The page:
Bram Stoker — Dracula

More specifically, the new version annotated by Leslie Klinger. All right, before I even talk about the book, I would like to discuss annotations. In general I think they are a fantastic idea, especially in books written in time periods that I love, like the Victorian era. Sometimes I get a little overwhelmed, as in this edition, where sometimes the story is postponed for several pages because the annotations have taken over. I can’t even read because my eyes keep skittering over the pages and to the annotations. Unfortunately these books tease both my love of history and my ADD. Another thing I wasn’t too thrilled about with this edition was the conceit that the events in the book actually took place. While it’s obvious that Leslie Klinger knows his Victorian era, the snide comments about various characters and events were really not to my taste. Others might enjoy them though. Otherwise it’s a really lovely edition with numerous illustrations, references, and essays.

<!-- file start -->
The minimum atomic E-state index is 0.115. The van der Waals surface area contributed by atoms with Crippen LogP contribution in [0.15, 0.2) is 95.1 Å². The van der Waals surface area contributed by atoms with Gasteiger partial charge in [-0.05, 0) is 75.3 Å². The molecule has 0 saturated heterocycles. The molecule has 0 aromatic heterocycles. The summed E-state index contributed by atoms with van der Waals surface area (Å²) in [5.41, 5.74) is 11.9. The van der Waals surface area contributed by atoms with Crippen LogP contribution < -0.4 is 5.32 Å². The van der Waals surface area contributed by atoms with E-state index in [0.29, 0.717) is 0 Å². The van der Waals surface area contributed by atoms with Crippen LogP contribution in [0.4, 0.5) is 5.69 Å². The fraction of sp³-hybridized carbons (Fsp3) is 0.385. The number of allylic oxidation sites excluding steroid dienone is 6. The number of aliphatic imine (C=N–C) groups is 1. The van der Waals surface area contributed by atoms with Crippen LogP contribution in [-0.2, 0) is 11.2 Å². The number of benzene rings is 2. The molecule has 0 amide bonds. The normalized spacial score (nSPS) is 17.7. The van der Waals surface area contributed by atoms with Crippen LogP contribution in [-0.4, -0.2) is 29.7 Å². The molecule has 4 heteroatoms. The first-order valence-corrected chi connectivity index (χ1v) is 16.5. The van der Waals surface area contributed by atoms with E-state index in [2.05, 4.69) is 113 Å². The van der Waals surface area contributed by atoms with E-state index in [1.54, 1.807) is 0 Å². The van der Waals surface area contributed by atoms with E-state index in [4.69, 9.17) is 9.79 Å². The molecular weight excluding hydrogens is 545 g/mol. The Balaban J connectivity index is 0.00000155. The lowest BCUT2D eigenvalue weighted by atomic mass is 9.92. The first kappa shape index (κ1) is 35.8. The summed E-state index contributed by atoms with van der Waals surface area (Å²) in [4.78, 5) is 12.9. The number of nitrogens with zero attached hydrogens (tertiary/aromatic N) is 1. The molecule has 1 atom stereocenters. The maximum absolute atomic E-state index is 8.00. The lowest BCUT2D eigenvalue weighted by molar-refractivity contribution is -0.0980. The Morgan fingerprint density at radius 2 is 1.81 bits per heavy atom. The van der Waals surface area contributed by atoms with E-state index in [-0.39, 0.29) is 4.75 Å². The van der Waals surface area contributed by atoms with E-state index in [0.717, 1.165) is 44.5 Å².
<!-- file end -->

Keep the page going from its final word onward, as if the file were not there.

As for the novel itself, Dracula is a classic for a reason. It is incredibly atmospheric, occasionally the writing is very beautiful, especially when describing the scenic surroundings of the eerie story. Occasionally it is a little long-winded; some of the characters are perhaps slightly ridiculous, but for creepy, scary thrills, it is hard to beat this novel.

In conclusion, Dracula is an awesome book but this edition is probably more for people who are already very familiar (and perhaps have another edition) with the story and want a more in-depth look.

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